In tandem with the nine-box assessment, development dialogues with directors are occurring around the “70/20/10” model. The model is based on the idea that 70 percent of one’s development and career advancement experience comes from learning on the job, 20 percent from observation and coaching, and 10 percent from coursework.
“We wanted to shift the attitude around training courses from just something they had to complete for a requirement to a valuable lesson that could be directly applied on the job,” Takeuchi says. Doing so helped to make the most out of the new learning programs offered for employees.
The leadership development plans have helped human resources to prioritize its training and development efforts to make sure it is investing in the right people to lead the organization. It also sets a clear path for those in training to take on leadership roles.
“I would love to see a pipeline of leaders sitting on the bench ready to move into jobs,” says Takeuchi, who sees the broader goal just a step ahead. “I feel like we’ve got the foundation laid. Ultimately, when you have a leader in place who can train a talented successor, it creates a positive impact because there are no holes in the leadership of the organization.”
HR as Strategic Partner
The biggest hurdle that Takeuchi faced when she entered her position at UC Irvine was fundamentally changing the purpose of the HR department, from being “paper pushers” and “order fillers” to an integral part of advancing the mission of the medical center.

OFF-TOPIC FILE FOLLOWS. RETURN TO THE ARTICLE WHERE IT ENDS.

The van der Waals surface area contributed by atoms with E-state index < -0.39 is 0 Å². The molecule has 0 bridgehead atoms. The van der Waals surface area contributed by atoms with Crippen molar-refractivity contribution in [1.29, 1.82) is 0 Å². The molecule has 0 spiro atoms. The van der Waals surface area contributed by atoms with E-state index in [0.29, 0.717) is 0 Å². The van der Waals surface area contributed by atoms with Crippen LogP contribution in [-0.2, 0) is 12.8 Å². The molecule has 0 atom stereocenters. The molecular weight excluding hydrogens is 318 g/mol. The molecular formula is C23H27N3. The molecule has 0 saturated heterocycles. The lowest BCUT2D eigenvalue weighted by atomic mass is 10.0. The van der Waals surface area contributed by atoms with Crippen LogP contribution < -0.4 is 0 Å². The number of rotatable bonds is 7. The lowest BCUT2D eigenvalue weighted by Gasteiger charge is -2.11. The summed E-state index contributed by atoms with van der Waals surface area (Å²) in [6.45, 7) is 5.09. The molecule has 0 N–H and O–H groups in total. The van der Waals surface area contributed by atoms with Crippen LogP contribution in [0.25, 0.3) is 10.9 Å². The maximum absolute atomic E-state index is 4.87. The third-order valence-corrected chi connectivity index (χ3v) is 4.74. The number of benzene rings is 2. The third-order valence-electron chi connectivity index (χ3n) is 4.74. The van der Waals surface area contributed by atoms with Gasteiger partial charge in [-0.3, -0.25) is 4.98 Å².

“One of the key things we’ve done is aligning people in HR specifically with client groups so that they have a person they can turn to as their internal HR business partner,” Takeuchi says. She explained the new structure to internal clients, aptly, in medical terms. Think of your HR business partner as your primary-care physician, she told them. Either they can consult with you on finding HR solutions to your business issues or refer you to an HR subject-matter expert who can.
Each client’s assigned HR business partner started to attend their meetings to better understand their business, in order to advise and support their clients. That laid the foundation of HR being a strategic partner that could help each assigned department reach its business objectives.
“I know from experience that HR is the group that can really help an organization be successful,” Takeuchi says, noting that they are now able to fulfill that role by providing guidance to their 4,700 supported employees.
“Right now we’re feeling really good,” Takeuchi says of the mood in the HR department. “I asked every HR employee to rate us between one and ten. We rate ourselves a 7.6. I love that our clients rate us a nine out of ten, but I’m glad we rated ourselves lower—because we know we have room to grow.”
Editor’s Note: At time of press, Susi Takeuchi accepted a new position at UCLA.